Your list of tools may be longer or look entirely different than this. And that’s okay. Now go share your list with another writer and increase their tool box.

Expressing Creativity

Of course you came to this to learn how to keep your creative flow. I like to think of creativity as a well. A well must be nurtured and taken care of if it is going to give us water throughout our lives. One of the dangers of allowing ourselves to get in the way of our creativity is that we can dry up our well. Thankfully if we tend to ourselves again we can refill our creative wells. Following are four ways we can help keep our wells full of creativity.

1. Pay attention to and explore the world around you. Have you ever seen a picture or quote on Facebook that you thought was awesome? You see things like that when you are paying attention. Take the time to collect quotes and pictures or anything else that inspires you. These put water into the creativity well.

2. Open up, be vulnerable, recognize emotion as a source of energy. This is hard. Sometimes we experience feelings that we don’t want to. We can even create experiences of emotion using music, smells, and watching memorable films. When we as artists are authentic about what we feel it can fill our well.

3. Creativity isn’t an event it is a lifestyle. I have found that the muse only regularly visits the consistent. Remember to keep writing. This is most difficult when you feel blocked. That’s okay keep writing. Having more than one creative project at a time helps with this process. The waters of creativity flow best when we live in such a way that we consistently are working on creating new projects.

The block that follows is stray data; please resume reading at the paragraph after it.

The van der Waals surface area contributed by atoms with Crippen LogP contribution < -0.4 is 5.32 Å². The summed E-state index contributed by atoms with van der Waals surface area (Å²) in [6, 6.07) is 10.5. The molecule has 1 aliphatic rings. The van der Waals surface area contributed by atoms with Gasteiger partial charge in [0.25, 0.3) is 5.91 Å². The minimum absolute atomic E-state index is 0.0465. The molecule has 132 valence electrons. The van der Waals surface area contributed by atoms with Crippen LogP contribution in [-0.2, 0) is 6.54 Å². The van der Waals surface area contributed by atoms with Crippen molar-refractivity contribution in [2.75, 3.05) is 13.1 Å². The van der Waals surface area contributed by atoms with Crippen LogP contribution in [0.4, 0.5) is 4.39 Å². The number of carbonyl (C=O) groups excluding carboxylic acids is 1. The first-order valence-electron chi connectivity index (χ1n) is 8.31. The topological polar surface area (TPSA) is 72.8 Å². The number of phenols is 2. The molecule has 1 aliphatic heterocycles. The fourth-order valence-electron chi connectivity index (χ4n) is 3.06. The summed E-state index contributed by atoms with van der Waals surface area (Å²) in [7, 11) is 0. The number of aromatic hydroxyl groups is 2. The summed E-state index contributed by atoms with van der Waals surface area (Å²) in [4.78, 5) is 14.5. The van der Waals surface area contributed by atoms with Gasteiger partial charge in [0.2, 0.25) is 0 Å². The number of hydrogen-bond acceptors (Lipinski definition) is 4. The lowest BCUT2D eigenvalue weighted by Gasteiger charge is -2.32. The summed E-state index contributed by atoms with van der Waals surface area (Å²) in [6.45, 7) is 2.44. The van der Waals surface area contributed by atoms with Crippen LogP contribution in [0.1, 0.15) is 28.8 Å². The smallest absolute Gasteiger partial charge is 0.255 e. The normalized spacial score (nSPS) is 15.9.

4. We must embrace loss and develop creative confidence. Of all the steps this is the most difficult. Artists must endure rejection and loss throughout their lives. Does it hurt? Yes. In my opinion it always should, because we have become numb to inspiration when it ceases to hurt. Embrace the pain. Develop your skills so well that you can have confidence even in rejection. This will help you be resilient enough to keep putting your work out there to make the world a better place.

Creativity as a Journey

Now that we are finished with this class you know everything there is to know about creativity and you are ready to create worlds without end, right? Perhaps. Hopefully this has simply whetted your appetite with some tools to develop your creativity and habits to help you develop the lifestyle. Below you can find resources to help you as you continue on the journey to discover greater creativity. Including the resources I used to create this booklet. May the muse visit you often.

Resources for Creativity

The Artists Way written by Julia Cameron 
The Creative Habit by Twyla Tharp 
Kick-Ass Creativity by Mary Beth Maziarz 
The 3 A.M. Epiphany by Brian Kiteley 
The Gift by Lewis Hyde 
Drawing out the Dragons by James A. Owen
David Kelley’s TED talk: How to build your creative confidence 
Julie Burstein’s TED talk: Four lessons in creativity